His musings on this turn of events stopped short when he took the turn in the road and his headlights flashed on something strange--the figure of a man coming out the cornfield along side the road. Their eyes locked for a moment, and Lex was struck with instant déjà vu. He knew this man, had seen him before. Images of a figure strung to a cross filled his mind and when they faded, the man was gone.

He stopped the car and got out, grabbing a flashlight. A part of him was certain he imagined whatever he'd seen. It was late, he was stressed and Smallville has always held a myriad of bad memories for Lex.

"Help me… " and that was definitely one of them. Gripping the flashlight tightly, he squelched the instinct to run and plunged into the cornfield after the voice. He'd had nightmares like this in the past, but this time, Lex felt compelled to follow the voice. Maybe it was time to stand up to the memory.

"…help me…"

Lex swiveled the beam of light in the direction of the voice and saw Clark tied to a cross. A crude red "S" was painted on his chest and a strange glowing rock hung around his neck. He looked like he was dying.

"Clark?" The boy's pain-filled eyes rose to meet his and Lex felt his bile rise in his throat. He hurried to untie the ropes. "Who did this to you?"

"Doesn't matter," came a mumbled reply. The ropes loosened enough and Clark fell to the ground at Lex's feet. The strange necklace must have fallen off because when Clark stood up, Lex couldn't see it anymore. It was, however, the furthest thing from his mind.

"Clark, you need to see a doctor." His voice was full of concern for the boy who now struggled to get to his feet.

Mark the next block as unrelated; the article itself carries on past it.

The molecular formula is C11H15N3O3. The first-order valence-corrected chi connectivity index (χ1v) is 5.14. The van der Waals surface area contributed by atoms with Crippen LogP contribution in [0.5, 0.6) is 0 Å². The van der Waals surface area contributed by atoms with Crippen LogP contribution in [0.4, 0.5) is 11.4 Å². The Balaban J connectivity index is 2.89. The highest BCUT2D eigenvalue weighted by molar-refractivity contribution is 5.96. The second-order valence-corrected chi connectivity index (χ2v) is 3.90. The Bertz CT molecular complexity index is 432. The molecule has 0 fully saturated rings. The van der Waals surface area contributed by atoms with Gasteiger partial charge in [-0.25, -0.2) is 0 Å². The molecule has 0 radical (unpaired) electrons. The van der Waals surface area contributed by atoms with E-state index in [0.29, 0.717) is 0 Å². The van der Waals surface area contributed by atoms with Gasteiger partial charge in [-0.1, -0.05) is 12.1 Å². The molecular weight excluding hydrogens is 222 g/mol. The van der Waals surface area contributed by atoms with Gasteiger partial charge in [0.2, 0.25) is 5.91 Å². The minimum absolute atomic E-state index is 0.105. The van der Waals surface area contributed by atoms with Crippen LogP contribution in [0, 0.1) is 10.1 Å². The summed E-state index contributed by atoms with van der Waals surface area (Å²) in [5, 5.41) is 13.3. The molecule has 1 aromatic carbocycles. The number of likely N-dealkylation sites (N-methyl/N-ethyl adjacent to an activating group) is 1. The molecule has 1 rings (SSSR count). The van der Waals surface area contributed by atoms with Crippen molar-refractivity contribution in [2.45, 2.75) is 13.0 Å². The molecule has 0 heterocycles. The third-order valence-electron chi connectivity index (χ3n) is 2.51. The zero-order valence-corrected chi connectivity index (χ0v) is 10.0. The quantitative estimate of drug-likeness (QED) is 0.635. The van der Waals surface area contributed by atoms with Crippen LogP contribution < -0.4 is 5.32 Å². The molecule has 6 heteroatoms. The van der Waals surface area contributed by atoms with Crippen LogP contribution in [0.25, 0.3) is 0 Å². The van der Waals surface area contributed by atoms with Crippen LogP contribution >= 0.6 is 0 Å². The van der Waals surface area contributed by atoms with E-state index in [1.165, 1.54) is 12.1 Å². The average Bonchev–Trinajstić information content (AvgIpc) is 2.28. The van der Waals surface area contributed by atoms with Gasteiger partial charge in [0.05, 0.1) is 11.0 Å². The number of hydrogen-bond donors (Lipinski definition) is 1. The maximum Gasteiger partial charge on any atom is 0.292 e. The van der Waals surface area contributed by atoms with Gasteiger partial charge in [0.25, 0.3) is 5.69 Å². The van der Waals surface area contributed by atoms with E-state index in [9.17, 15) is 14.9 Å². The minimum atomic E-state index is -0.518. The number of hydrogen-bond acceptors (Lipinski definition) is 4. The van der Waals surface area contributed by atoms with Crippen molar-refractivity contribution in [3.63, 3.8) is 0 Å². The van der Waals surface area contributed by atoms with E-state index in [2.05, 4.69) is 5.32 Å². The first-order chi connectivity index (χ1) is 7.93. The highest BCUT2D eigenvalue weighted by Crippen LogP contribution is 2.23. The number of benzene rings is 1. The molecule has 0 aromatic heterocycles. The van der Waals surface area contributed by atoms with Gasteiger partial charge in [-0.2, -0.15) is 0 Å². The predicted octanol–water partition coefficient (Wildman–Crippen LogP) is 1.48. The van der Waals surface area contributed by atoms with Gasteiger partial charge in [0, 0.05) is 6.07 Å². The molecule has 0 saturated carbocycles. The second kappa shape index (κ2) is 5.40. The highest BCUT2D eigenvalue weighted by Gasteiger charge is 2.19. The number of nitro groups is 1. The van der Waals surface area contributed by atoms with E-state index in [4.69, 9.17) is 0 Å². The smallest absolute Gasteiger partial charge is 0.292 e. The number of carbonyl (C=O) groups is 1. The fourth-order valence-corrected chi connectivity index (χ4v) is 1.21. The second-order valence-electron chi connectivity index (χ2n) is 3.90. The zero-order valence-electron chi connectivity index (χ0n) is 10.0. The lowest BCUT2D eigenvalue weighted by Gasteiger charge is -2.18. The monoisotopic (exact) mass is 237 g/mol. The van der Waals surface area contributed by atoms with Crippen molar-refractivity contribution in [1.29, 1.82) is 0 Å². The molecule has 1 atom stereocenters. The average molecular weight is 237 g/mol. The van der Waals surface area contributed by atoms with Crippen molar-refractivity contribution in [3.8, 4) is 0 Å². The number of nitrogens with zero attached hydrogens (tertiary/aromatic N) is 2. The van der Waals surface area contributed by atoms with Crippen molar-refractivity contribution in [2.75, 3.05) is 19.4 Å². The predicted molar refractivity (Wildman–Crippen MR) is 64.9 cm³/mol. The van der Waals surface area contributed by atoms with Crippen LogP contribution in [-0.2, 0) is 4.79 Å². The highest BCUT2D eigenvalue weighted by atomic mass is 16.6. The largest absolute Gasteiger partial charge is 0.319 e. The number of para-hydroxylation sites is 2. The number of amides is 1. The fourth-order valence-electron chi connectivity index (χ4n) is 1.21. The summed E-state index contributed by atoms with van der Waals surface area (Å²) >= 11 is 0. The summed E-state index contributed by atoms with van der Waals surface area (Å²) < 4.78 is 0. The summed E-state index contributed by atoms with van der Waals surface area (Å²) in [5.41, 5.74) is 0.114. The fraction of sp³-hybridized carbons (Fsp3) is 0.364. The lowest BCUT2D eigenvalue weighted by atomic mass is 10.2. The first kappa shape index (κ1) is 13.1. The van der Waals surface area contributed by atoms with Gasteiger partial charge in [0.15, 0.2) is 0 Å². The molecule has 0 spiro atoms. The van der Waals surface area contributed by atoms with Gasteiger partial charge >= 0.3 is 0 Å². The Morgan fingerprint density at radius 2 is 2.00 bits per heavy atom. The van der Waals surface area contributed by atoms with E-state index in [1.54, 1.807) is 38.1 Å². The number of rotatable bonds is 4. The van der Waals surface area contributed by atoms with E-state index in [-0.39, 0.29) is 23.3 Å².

Clark shook his head. "I'll be okay."

"At least let me give you a ride," Lex started to insist, but when he blinked, the boy was gone. He stood there for a few minutes blinking his eyes in disbelief. He wasn't sure what had just happened. Nothing in this town made any sense.


"Lex, hey!"

The voice behind him stopped him in his tracks. Turning around, he smiled brightly at Clark. "Clark! I thought you didn't want a doctor?"

Clark fidgeted a little, looking at his feet. "I, uh, wanted to thank you for… last night.. the housekeeper said you were here."

"Yeah. Leslie's going to be here for a while, and so am I." Lex's eyes turned to the door he'd just exited. "She's awake if you'd like to…"

"Oh, no, I probably shouldn't," Clark protested nervously.

"Clark, I've told her all about how you saved our lives. She'd love to meet you, I think." He took the teen by the arm and gently pulled him towards the room.

There was something about Clark. Lex couldn't put his finger on it, but he knew the young man who'd saved his life was special. He would, he thought, do great things someday and if Lex could help it, he wanted to be a part of that. He'd already talked to his mother about scholarships for the high school. He doubted people as proud as the Kents would accept money from him freely--Mr. Kent seemed especially put off by his visit to the farm--but if Lex was right about Clark, he'd more than earn it on his own.

Lex hadn't been lying when he told Clark the accident had changed his outlook. He was ready to settle down and ready to prove that he was more than the party-boy the tabloids painted him as in years past.

Smallville, he thought, watching Leslie take Clark's hand and thank him in a weak voice, was just the place to start.